Minnesotans love boats, and canoes are a particular favorite. The state has the highest per capita rate of recreational boat ownership in the nation, according to the Department of Natural Resources. Consequently, the current exhibit, Why Canoes? Capacious Vessels and Indigenous Future of Minnesota’s Peoples and Places, at the Northrop Gallery should find an interested audience. The exhibit reflects the desire of three Indigenous peoples—Dakota, Anishinaabe, and Micronesian—to revitalize their canoe-building traditions, and to pass them on to the next generation.
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This article explores what decolonization can consist of—and be envisioned as—when we recognize how settler colonial governance, policies, industries, and structures have affected both Indigenous peoples and nonhuman relatives within their respective homelands. I assert that analyses of settler colonialism must address the environmental dislocations and degradations experienced by both humans and nonhumans.
Mapping Indigenous lands in a way that changes, challenges, and improves the way people see history and contemporary conditions. It creates spaces where non-Indigenous people can learn more about the lands they inhabit, the history of those lands, and how to actively be part of a better future going forward together.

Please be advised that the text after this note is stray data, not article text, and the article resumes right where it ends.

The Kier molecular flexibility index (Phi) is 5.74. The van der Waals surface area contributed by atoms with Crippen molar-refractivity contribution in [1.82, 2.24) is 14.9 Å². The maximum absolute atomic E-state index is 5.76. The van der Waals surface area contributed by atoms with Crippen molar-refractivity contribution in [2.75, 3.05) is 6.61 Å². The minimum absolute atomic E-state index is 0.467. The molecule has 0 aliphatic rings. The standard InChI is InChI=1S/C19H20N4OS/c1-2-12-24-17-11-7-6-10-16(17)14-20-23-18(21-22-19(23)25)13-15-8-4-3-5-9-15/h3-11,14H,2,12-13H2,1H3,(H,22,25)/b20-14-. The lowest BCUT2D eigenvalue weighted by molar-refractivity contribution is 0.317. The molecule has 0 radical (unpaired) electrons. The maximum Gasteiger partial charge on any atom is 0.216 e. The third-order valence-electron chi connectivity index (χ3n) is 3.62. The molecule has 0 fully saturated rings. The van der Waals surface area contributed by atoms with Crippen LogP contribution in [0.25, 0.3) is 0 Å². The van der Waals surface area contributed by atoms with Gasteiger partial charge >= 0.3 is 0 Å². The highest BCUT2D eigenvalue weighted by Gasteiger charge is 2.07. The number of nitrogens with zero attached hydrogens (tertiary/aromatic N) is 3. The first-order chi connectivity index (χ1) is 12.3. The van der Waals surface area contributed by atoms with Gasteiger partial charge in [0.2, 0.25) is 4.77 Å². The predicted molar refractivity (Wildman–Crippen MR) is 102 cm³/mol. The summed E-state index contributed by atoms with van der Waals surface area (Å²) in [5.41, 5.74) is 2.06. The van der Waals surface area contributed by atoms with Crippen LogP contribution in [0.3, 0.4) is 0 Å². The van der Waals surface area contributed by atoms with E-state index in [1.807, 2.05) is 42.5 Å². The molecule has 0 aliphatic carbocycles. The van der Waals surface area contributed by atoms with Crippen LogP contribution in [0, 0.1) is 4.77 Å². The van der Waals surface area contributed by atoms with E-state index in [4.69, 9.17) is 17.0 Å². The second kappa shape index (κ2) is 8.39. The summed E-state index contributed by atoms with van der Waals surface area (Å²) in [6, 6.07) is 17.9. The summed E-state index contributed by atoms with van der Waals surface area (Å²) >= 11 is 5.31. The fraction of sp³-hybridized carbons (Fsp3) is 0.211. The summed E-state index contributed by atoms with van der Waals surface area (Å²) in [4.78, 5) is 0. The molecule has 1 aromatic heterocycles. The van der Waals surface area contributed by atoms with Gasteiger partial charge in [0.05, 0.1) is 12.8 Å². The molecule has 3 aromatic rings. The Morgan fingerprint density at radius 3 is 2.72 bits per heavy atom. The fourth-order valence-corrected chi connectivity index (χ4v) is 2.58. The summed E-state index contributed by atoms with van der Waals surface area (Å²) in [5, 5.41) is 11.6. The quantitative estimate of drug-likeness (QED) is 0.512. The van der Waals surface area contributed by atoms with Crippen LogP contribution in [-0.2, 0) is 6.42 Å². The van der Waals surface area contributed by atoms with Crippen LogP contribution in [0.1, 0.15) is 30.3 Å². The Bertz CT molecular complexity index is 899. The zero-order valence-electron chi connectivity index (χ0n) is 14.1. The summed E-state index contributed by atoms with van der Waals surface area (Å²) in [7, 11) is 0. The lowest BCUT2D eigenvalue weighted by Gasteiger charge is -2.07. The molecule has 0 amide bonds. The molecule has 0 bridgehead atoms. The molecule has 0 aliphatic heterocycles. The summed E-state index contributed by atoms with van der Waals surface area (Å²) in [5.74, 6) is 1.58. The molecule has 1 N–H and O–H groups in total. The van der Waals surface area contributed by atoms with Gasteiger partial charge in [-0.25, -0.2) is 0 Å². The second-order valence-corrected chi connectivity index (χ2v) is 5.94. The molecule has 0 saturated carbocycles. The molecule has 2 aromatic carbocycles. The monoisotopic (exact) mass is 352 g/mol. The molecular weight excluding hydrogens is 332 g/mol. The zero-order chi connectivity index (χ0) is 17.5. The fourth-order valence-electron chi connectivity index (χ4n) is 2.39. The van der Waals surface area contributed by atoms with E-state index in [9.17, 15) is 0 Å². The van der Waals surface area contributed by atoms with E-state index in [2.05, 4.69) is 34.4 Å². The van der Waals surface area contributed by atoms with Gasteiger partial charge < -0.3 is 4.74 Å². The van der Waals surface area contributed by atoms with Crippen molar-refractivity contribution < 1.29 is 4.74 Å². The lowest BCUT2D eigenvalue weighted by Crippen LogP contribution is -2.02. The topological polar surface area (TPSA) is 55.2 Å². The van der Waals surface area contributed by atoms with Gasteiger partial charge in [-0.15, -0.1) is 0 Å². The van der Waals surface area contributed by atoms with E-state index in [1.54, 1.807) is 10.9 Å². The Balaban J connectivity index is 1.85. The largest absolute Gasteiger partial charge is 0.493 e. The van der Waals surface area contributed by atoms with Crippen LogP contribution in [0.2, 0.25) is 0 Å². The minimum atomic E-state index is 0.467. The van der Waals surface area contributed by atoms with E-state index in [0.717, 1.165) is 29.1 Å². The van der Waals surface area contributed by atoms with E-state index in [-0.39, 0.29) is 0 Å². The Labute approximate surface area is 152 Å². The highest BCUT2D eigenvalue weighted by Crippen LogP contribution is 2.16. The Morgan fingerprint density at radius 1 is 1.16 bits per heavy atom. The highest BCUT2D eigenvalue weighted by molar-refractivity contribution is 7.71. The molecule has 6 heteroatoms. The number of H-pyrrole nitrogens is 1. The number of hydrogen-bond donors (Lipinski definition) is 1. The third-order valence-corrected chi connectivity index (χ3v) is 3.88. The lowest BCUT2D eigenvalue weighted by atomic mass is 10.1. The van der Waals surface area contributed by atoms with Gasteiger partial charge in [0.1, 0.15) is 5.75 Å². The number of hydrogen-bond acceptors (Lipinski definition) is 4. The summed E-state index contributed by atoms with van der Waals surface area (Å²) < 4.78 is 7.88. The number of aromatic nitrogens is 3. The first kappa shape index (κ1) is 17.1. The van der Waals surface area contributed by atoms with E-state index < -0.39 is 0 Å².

In spring 2020, two faculty members from the University of Minnesota Morris each incorporated a book called The Relentless Business of Treaties: How Indigenous Land Became U.S. Property by Martin Case into their course curricula. The book focuses on demystifying the stories and interconnectedness of the white, male treaty-signers responsible for dispossessing Indigenous peoples of their land. The following article shares their perspectives and reflections on teaching this text.
… the River is also a place upon and a relationship with whom we might also build relations of kinship and reciprocity with Dakota and Ojibwe communities in the shared hopes of together building new / old ways of knowing and being for a more just future, one that flows from renewing proper relations in decidedly Indigenous terms.
Relationalities, or the web of interconnected relations of kinship and ethical regard among Indigenous people, land, water, and sky scapes, include the agential or personhood status of otherwise non-human “natural” elements, their interconnectivity that occurs at multiple and simultaneous temporal scales and logics, and the need for intellectual and social agility and nimbleness to keep apace with, in our case, “water” and Indigenous knowledge about water and interconnected relationships.
we asked people to respond to the following prompt: As we face environmental challenges, such as climate change, extraction economies, (over)development, loss of habitats and ecosystems, pollution, and other harms, what might Indigenous ways of knowing offer to address these global concerns? How might Indigenizing and/or decolonizing our methodologies transform higher education teaching and research?